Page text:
The book on sapience will examine some of the “Humans” process oval from the standpoint of human cognition and consciousness. Another book, however, will start with this diagram and explain the social structures and functions shown here. I plan to delve into more aspects of the “Humans” process in terms of eusociality and reproductive biology that has been operating in a regime where natural checks have been removed by our capacity for technology. I will be taking a closer look at overpopulation and its consequences. I will also be looking at our somewhat negative cognitive aspects such as greed and selfishness that have come to their epitome in our current neoliberal, growth and progress oriented, capitalism that has swept the global mindset. Inside that oval resides the “values” model that motivates (or seems to justify) human behaviors without sapience.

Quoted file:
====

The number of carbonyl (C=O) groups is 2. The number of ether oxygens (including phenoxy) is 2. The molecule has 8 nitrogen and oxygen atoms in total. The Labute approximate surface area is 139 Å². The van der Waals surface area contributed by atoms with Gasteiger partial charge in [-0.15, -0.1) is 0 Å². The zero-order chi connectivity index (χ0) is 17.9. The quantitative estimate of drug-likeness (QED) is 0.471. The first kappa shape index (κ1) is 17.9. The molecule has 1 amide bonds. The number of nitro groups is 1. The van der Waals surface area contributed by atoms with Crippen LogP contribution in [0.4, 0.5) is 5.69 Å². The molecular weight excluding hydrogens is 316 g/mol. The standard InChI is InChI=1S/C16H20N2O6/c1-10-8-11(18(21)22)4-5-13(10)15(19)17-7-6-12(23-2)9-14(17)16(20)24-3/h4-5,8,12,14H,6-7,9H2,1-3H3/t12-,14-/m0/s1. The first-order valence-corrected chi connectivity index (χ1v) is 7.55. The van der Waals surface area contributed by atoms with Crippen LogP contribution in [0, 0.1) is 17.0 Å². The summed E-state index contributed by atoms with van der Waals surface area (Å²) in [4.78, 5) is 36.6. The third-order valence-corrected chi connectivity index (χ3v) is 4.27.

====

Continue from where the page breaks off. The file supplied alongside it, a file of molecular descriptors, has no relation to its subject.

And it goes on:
Then I plan, if I live long enough, to tackle each of the other ovals and continue the functional/structural decomposition in each until I find the patterns of dynamics that reveal why we are in our predicament, but moreover, what will need to happen differently to avoid such a predicament in the future.
So you see, I have to retire from teaching in the school environment, both for the sake of my sanity and in order to devote much more time to getting a good start on this project — the systems analysis of the Ecos and human society as a subsystem within.
OK. Here is another teaser figure. This is the starting point for the analysis.
Figure 2. Human society is situated in the larger Ecos system, the planet Earth receiving energy from the Sun and evolving life and complex ecosystems within.
The other physical sciences have done a great job of analyzing the Ecos sans humanity so I won't have to worry about that. I will be using what is already known about the physical and biotic world to discuss inputs and outputs for society, but not doing any additional analysis on these subjects. The social sciences have been tasked with doing so for everything in Figure 1. My contribution, such as it might be, will be to frame it all in systems science to develop a much more holistic vision of the human condition.
Well, that should keep me busy in retirement!